Guise Pant by Papercut Patterns

Hello everyone!

                     I finally managed to post about this make! I made my first pair of trousers! Actually, I did not only make my first pair of them but also I made my first fly zipper and welt pockets! Yay! The pattern that I used is the "Guise pant" by Papercut patterns. It is a versatile pair of pants and they are very comfortable. They have side pockets, fly zipper with a button for closure in the front, back welt pockets and elasticated back waistband.  The difficulty of this pattern is labelled as a "skilled" which means that is for skilled sewers according to the company.



                    I used 1.40m of 1.50m wide wool mix suiting fabric in dusty pink (same fabric that I used for Cleo dungaree dress by Tilly and the Buttons, here is the review of that) which I purchased locally. It cost 3€ per meter. Really good deal.
                    For the pockets I used cotton poplin fabric with colourful polka dots which I already had in my stash.

                    Finally, I bought a regular trouser zipper and 1 bigger button for the front closure and 2 smaller for the welt pockets - I bought them from the local haberdashery.


                    I made straight size M without any alteration. .silly me! This turned out really big for me! Because of the side front pockets, I couldn't take the side seams in afterwards. Be aware of the size choice! I suggest you go for the finished measurement size chart!

My first fly zipper! I'm feeling so proud of that!

The finished garment (I haven't hem it yet..shhh!)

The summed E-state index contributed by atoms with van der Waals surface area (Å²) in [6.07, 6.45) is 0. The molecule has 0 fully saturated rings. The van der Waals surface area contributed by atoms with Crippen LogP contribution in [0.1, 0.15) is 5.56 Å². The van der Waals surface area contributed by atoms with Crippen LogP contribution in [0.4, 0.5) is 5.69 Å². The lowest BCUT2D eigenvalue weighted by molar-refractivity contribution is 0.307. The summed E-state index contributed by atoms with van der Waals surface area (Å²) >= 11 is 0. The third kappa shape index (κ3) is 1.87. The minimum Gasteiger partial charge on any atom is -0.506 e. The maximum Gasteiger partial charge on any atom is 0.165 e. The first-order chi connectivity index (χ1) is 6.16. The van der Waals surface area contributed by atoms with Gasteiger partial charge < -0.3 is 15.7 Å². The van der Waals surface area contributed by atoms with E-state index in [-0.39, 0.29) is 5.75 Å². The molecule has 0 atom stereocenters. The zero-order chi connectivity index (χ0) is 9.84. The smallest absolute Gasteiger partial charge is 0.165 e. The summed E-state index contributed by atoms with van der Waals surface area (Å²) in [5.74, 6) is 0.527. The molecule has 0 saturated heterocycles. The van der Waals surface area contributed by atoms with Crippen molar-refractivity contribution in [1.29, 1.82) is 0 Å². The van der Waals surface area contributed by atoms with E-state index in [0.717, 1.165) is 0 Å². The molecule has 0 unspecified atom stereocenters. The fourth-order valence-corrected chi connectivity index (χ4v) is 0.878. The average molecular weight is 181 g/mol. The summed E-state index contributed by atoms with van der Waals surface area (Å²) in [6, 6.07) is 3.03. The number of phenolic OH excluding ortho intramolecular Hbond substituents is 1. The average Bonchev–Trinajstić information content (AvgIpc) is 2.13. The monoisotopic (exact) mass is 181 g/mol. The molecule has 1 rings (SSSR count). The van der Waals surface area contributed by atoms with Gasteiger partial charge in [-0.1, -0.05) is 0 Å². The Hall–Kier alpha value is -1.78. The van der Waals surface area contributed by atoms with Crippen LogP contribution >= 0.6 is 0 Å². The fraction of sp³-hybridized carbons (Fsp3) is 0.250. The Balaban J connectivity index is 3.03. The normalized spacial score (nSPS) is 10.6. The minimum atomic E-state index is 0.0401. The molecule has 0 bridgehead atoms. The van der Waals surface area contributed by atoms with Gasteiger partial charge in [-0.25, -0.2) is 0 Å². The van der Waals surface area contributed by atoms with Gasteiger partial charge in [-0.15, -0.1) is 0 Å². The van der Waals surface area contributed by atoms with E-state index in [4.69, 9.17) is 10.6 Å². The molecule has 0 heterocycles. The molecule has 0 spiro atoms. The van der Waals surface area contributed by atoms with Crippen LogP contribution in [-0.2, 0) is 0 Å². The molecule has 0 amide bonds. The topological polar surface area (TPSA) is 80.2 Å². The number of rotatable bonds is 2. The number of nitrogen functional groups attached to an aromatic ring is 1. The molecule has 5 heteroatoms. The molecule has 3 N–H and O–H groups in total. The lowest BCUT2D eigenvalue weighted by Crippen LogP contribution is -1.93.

Unfortunately, I had the same issue that I had with my #littlereddressproject. I had already cut my fabric pieces while in the meantime I lost some extra weight. That way, the pants turned out bigger than I was expecting! I'm really happy that slowly - slowly I get back to my previous measurements  (my pre - pregnancy size)! However, I cannot wear the pants because they are at least 1 - 2 sizes up.

Flashing the lining fabric of the pocket

Right finished welt pocket

                  The instructions were very clear. The only phase that I struggled with was while I was making the welt pockets. I must had read it at least 10 times before I got it! Ha ha! Well, as I mentioned before these were my first welt pockets! So I'm so proud of them!
                    I chose to slip stitch the welt pockets onto the pants from the inside just to secure them in place. As far as the fly zipper is concerned, I was very afraid of that but thankfully I didn't have any problems.

Finished fly zipper, waistband and front buttonhole

                   The only thing I didn't like in the instructions was that when I had already cut my pattern pieces, I put my leftover fabric (which I didn't need anymore) aside and then the pattern asks to cut another piece of fabric. I found this a bit annoying.  I prefer cutting all the pattern pieces at the beginning. The truth is that at first I didn't read all the instructions through the end;  just the first steps. If I had read them, I could avoid this.

Back view of the pants


                  I'm happy with the final result! It is a beautiful garment. I learned a lot along with this pattern and it is a totally recommendation. It is "perfect fit' forgiving pants because of the back elasticated waistband. As I noticed before, it is bigger than I intended to. That way, this pants may be a gift for a friend of mine - if it fits her well! (That's why I haven't hem it yet..shhhh!!). In case, it isn't her size I'm gonna keep it for a future use (future pregnancy 😉)! In the meanwhile, I plan to make another one for me (this time in my actual size!)!

Sewing pattern: Guise pant by Papercut patterns
Size: M
Fabric: Wool mix suiting fabric in dusty pink
Notions: 1 trouser zipper, 1 (2cm) button for the front closure, 2 (1,5cm) buttons for the welt pockets
Alterations: I only stitched the welt pockets onto the inside fabric of the pants
Total cost: ~7,50 euros

                                                             Until next time,

                                                                                  Happy Sewing!

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